Romney’s Foreign Policy Views “Downright Dangerous”

— by Max Samis

Over the course of his presidential run, presumptive Republican nominee Mitt Romney has made some outlandish comment on foreign policy, including that he would “do the opposite” of President Barack Obama on Israel, and that Russia is the United States’ “number one geopolitical foe.” Romney has earned condemnations from multiple public officials for his statements, including from Vice President Joe Biden and former Republican Secretary of State Colin Powell. In addition, the Los Angeles Times found last month that despite his heated rhetoric, Romney has yet to offer any specifics of what he would do differently than Obama-especially on Iran.

Now, Romney’s policies have been examined by Fred Kaplan, a noted foreign policy expert and writer for Slate. Kaplan’s judgment? That “Romney doesn’t seem to understand – nor do some of his advisers – the extent to which the world has changed since the end of the Cold War,” and that his “statements on foreign policy range from vague to ill-informed to downright dangerous.”

Highlights of Kaplan’s article follow the jump.

Conventional wisdom holds that U.S. presidential elections do not hinge on foreign policy. On this point, conventional wisdom is almost certainly correct. But it shouldn’t be, for two reasons. First, foreign policy is the one realm in which presidents can do pretty much what they want. (Congress may rant at some action but rarely halts it.) Second, in this election in particular, Mitt Romney’s statements on foreign policy range from vague to ill-informed to downright dangerous.

Does Romney believe the things that he’s said about arms control, Russia, the Middle East, the defense budget, and the rest? Who can say? He has no experience on any of these issues. But his advisers do; they represent, mainly, the Dick Cheney wing of the Republican Party (some, notably John Bolton, veer well to the right of even that). While not all presidents wind up following their advisers, Romney has placed his byline atop some of his coterie’s most egregious arguments-not least, several op-ed pieces against President Obama’s New START with Russia, pieces that rank as the most ignorant I’ve read in nearly 40 years of following the nuclear debate…

Romney doesn’t seem to understand-nor do some of his advisers-the extent to which the world has changed since the end of the Cold War. International politics were never as cut and dried as that era’s image suggested-two superpowers, each dominating its sphere of the globe and competing for influence at the margins of the other’s domain…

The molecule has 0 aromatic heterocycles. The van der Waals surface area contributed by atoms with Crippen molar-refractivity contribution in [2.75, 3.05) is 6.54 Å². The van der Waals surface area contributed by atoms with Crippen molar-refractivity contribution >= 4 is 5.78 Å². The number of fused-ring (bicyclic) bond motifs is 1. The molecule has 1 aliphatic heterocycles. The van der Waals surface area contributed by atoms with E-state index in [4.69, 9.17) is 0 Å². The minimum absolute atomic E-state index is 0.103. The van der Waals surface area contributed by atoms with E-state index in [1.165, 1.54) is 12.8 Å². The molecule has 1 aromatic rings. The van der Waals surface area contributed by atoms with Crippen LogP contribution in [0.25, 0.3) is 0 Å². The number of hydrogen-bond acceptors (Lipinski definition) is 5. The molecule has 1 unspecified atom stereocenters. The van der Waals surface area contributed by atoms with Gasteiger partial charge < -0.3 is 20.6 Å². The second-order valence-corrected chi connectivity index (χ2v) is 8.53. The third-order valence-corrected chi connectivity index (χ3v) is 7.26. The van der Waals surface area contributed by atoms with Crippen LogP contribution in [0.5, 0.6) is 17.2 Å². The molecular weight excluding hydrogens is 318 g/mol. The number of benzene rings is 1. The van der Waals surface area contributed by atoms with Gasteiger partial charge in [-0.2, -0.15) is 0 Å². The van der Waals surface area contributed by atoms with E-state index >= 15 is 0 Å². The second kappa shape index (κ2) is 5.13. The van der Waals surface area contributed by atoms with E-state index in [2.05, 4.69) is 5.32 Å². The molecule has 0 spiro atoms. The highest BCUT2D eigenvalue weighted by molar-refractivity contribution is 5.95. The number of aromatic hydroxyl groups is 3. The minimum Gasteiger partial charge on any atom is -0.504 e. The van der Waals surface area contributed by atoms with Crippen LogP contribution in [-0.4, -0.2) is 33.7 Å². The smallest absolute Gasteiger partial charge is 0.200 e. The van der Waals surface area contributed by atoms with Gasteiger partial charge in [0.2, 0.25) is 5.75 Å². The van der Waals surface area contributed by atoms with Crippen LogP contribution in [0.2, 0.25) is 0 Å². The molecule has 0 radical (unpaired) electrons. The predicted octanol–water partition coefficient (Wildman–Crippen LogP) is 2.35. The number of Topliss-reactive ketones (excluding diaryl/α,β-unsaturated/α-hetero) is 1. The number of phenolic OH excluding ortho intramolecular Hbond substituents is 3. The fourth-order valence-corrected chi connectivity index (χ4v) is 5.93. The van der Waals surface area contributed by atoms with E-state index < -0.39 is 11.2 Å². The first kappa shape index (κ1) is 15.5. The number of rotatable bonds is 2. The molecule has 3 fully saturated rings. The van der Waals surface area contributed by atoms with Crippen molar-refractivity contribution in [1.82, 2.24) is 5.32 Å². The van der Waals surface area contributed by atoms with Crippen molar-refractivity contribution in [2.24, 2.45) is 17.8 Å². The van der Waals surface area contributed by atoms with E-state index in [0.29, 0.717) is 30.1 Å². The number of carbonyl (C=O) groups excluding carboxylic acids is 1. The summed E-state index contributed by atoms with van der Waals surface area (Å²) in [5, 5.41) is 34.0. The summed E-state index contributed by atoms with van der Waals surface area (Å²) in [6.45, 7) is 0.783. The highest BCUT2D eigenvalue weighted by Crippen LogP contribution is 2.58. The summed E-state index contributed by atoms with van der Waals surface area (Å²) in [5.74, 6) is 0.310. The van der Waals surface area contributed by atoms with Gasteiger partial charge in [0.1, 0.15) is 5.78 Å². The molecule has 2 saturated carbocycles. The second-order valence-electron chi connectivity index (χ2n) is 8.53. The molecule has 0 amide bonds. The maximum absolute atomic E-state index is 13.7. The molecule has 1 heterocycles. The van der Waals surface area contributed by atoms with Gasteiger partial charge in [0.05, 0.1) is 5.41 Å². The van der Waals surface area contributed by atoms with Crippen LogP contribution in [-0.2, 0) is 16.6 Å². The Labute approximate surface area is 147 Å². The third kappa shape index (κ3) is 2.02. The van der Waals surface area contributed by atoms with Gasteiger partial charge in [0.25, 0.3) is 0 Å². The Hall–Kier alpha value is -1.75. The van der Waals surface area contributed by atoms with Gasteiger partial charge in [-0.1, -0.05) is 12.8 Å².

Which leads to Romney’s final complaint: that Obama’s foreign policies ‘have not communicated American strength and resolve.’ It’s not clear what Romney means by this; he cites no examples. The one case in which he had to concede Obama did well-ordering the killing of Bin Laden-certainly communicates more strength and resolve than anything Bush did on that front. To the extent America’s image has been tarnished under Obama’s presidency, the main reason has to do with what some see as an excess of ‘strength and resolve’-the quintupling of drone attacks launched against targets in Pakistan, Sudan, and Somalia under Bush.

Which leads to some questions: What is Romney’s position on drone strikes? What’s his position on Afghanistan? During the Republican debates, he once said that his position was not to negotiate with the Taliban but to defeat them. What does that mean? Does he want to keep tens of thousands of U.S. troops there after NATO’s 2014 deadline? To what end? Doing what? He also once said that military spending should consume at least 4 percent of gross domestic product. Obama’s most recent military budget ($525 billion, not counting the cost of the war in Afghanistan) amounts to 3 percent. So Romney intends to raise the budget by one-third, or by about $175 billion a year-by more than $1 trillion in the next six years. Where is he going to get the money? What’s he going to spend it on? No details. None.

Is Romney an extremist? Or, in keeping with the GOP approach to politics in general these days, has he simply calculated that it’s best not to agree with Obama on anything? Either way, one thing is clear: He is not a serious man.

Click here to read the full article.

The Deja Vu Primary

Slate’s David Weigel draws some interesting parallels between this Republican primary and the last one:

“I’m thinking of a Republican primary. It starts with a candidate (John McCain/Mitt Romney) who ran once before, came in second place, and won over the party’s elite class without winning over its base. Other candidates, understandably unwilling to accept this, line up: An under-funded social conservative (Mike Huckabee/Rick Santorum), an elder statesman who’s walked to the altar three times (Rudy Giuliani/Newt Gingrich), a libertarian who wants to bring back the gold standard (Ron Paul/Ron Paul). The conservative base is displeased. In the year before the primary, it pines for a perfect candidate. At the end of summer, on (September 5/August 13), it gets him: (Fred Thompson/Rick Perry). The dream candidate immediately rises to the top of national polls, but collapses after lazy, distaff debate performances… The Republican base looks at the wreckage and shudders. It can never allow this to happen ever again.”

However despite the parallels Senator John McCain (R-AZ) is now singing a different tune about Mitt Romney’s leadership at Bain Capital:

“These attacks on, quote, Bain Capital is really kind of anathema to everything that we believe in.”
— McCain on CBS News, January 12, 2012, about attacks on Mitt Romney’s track record in business.

“As head of his investment company he presided over the acquisition of companies that laid off thousands of workers.”
— McCain in the New York Times, January 28, 2008, taking a different view.